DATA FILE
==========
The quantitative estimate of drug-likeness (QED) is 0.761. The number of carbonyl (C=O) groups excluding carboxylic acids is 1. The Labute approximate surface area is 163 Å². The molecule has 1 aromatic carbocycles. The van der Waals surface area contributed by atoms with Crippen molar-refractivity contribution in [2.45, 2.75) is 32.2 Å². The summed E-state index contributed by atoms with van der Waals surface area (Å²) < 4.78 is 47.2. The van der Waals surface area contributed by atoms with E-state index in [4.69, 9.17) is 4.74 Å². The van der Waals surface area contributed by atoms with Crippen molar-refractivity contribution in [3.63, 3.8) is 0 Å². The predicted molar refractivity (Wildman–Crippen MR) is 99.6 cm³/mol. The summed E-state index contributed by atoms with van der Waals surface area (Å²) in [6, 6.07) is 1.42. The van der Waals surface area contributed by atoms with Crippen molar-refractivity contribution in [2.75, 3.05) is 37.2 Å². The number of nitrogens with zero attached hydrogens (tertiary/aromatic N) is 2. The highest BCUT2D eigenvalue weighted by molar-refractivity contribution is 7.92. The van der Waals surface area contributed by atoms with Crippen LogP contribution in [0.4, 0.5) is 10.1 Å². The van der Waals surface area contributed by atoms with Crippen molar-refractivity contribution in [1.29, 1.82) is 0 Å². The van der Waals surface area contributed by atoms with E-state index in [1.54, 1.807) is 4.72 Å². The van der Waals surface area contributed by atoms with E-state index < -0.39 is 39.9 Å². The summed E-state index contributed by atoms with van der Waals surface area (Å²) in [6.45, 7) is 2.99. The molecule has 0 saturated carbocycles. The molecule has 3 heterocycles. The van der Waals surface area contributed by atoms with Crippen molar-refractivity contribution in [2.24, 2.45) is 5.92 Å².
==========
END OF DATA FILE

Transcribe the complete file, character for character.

The quantitative estimate of drug-likeness (QED) is 0.761. The number of carbonyl (C=O) groups excluding carboxylic acids is 1. The Labute approximate surface area is 163 Å². The molecule has 1 aromatic carbocycles. The van der Waals surface area contributed by atoms with Crippen molar-refractivity contribution in [2.45, 2.75) is 32.2 Å². The summed E-state index contributed by atoms with van der Waals surface area (Å²) < 4.78 is 47.2. The van der Waals surface area contributed by atoms with E-state index in [4.69, 9.17) is 4.74 Å². The van der Waals surface area contributed by atoms with Crippen molar-refractivity contribution in [3.63, 3.8) is 0 Å². The predicted molar refractivity (Wildman–Crippen MR) is 99.6 cm³/mol. The summed E-state index contributed by atoms with van der Waals surface area (Å²) in [6, 6.07) is 1.42. The van der Waals surface area contributed by atoms with Crippen molar-refractivity contribution in [2.75, 3.05) is 37.2 Å². The number of nitrogens with zero attached hydrogens (tertiary/aromatic N) is 2. The highest BCUT2D eigenvalue weighted by molar-refractivity contribution is 7.92. The van der Waals surface area contributed by atoms with Crippen LogP contribution in [0.4, 0.5) is 10.1 Å². The van der Waals surface area contributed by atoms with Crippen molar-refractivity contribution in [1.29, 1.82) is 0 Å². The van der Waals surface area contributed by atoms with E-state index in [1.54, 1.807) is 4.72 Å². The van der Waals surface area contributed by atoms with E-state index < -0.39 is 39.9 Å². The summed E-state index contributed by atoms with van der Waals surface area (Å²) in [6.45, 7) is 2.99. The molecule has 0 saturated carbocycles. The molecule has 3 heterocycles. The van der Waals surface area contributed by atoms with Crippen molar-refractivity contribution in [2.24, 2.45) is 5.92 Å².